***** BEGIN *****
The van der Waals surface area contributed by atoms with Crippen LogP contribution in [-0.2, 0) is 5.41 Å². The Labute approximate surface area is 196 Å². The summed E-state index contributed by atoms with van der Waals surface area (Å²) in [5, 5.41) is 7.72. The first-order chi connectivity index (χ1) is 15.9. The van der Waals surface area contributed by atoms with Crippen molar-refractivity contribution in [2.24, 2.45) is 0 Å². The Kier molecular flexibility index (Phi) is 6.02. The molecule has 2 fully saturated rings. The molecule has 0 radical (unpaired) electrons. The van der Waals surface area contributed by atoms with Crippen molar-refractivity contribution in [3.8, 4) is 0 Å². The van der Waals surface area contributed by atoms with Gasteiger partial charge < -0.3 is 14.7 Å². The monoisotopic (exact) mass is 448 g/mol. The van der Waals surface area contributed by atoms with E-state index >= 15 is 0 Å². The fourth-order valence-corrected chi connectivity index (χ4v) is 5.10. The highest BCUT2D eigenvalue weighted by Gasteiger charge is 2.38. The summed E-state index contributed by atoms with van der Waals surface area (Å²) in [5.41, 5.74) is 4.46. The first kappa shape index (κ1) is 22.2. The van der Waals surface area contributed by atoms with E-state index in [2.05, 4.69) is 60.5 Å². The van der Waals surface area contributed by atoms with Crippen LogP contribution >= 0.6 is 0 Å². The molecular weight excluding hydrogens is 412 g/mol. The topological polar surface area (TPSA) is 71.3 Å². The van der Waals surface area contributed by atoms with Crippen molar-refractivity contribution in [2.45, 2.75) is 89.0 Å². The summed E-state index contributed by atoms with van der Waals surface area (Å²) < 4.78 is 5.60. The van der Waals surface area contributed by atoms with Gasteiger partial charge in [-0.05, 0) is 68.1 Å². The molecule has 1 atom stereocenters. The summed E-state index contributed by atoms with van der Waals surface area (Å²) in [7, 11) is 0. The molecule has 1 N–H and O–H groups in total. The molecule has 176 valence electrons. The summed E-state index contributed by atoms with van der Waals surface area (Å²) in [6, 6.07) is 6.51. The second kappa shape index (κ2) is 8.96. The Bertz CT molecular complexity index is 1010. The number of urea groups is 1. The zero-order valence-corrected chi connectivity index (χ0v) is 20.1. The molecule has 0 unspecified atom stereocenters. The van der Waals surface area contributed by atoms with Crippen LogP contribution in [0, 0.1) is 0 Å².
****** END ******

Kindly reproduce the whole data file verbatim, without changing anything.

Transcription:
The van der Waals surface area contributed by atoms with Crippen LogP contribution in [-0.2, 0) is 5.41 Å². The Labute approximate surface area is 196 Å². The summed E-state index contributed by atoms with van der Waals surface area (Å²) in [5, 5.41) is 7.72. The first-order chi connectivity index (χ1) is 15.9. The van der Waals surface area contributed by atoms with Crippen molar-refractivity contribution in [2.24, 2.45) is 0 Å². The Kier molecular flexibility index (Phi) is 6.02. The molecule has 2 fully saturated rings. The molecule has 0 radical (unpaired) electrons. The van der Waals surface area contributed by atoms with Crippen molar-refractivity contribution in [3.8, 4) is 0 Å². The van der Waals surface area contributed by atoms with Gasteiger partial charge < -0.3 is 14.7 Å². The monoisotopic (exact) mass is 448 g/mol. The van der Waals surface area contributed by atoms with E-state index >= 15 is 0 Å². The fourth-order valence-corrected chi connectivity index (χ4v) is 5.10. The highest BCUT2D eigenvalue weighted by Gasteiger charge is 2.38. The summed E-state index contributed by atoms with van der Waals surface area (Å²) in [5.41, 5.74) is 4.46. The first kappa shape index (κ1) is 22.2. The van der Waals surface area contributed by atoms with E-state index in [2.05, 4.69) is 60.5 Å². The van der Waals surface area contributed by atoms with Crippen LogP contribution >= 0.6 is 0 Å². The molecular weight excluding hydrogens is 412 g/mol. The topological polar surface area (TPSA) is 71.3 Å². The van der Waals surface area contributed by atoms with Crippen molar-refractivity contribution in [2.45, 2.75) is 89.0 Å². The summed E-state index contributed by atoms with van der Waals surface area (Å²) < 4.78 is 5.60. The van der Waals surface area contributed by atoms with Gasteiger partial charge in [-0.05, 0) is 68.1 Å². The molecule has 1 atom stereocenters. The summed E-state index contributed by atoms with van der Waals surface area (Å²) in [7, 11) is 0. The molecule has 1 N–H and O–H groups in total. The molecule has 176 valence electrons. The summed E-state index contributed by atoms with van der Waals surface area (Å²) in [6, 6.07) is 6.51. The second kappa shape index (κ2) is 8.96. The Bertz CT molecular complexity index is 1010. The number of urea groups is 1. The zero-order valence-corrected chi connectivity index (χ0v) is 20.1. The molecule has 0 unspecified atom stereocenters. The van der Waals surface area contributed by atoms with Crippen LogP contribution in [0, 0.1) is 0 Å².